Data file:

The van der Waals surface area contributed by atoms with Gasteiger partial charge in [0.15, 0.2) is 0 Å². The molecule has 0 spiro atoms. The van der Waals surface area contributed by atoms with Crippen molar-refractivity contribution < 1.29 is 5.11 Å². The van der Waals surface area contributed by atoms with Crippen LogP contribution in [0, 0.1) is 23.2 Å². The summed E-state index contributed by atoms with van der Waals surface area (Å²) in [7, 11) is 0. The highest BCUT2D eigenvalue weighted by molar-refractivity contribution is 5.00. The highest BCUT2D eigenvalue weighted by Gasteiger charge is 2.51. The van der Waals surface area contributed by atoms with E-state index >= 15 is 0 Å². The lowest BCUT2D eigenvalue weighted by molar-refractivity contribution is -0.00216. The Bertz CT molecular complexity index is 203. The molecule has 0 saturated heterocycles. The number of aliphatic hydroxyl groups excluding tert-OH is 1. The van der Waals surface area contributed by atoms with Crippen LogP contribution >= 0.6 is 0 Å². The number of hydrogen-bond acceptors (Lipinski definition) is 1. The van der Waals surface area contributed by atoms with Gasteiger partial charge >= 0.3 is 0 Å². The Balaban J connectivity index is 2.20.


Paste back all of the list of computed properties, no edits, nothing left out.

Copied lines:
The van der Waals surface area contributed by atoms with Gasteiger partial charge in [0.15, 0.2) is 0 Å². The molecule has 0 spiro atoms. The van der Waals surface area contributed by atoms with Crippen molar-refractivity contribution < 1.29 is 5.11 Å². The van der Waals surface area contributed by atoms with Crippen LogP contribution in [0, 0.1) is 23.2 Å². The summed E-state index contributed by atoms with van der Waals surface area (Å²) in [7, 11) is 0. The highest BCUT2D eigenvalue weighted by molar-refractivity contribution is 5.00. The highest BCUT2D eigenvalue weighted by Gasteiger charge is 2.51. The van der Waals surface area contributed by atoms with E-state index >= 15 is 0 Å². The lowest BCUT2D eigenvalue weighted by molar-refractivity contribution is -0.00216. The Bertz CT molecular complexity index is 203. The molecule has 0 saturated heterocycles. The number of aliphatic hydroxyl groups excluding tert-OH is 1. The van der Waals surface area contributed by atoms with Crippen LogP contribution >= 0.6 is 0 Å². The number of hydrogen-bond acceptors (Lipinski definition) is 1. The van der Waals surface area contributed by atoms with Gasteiger partial charge >= 0.3 is 0 Å². The Balaban J connectivity index is 2.20.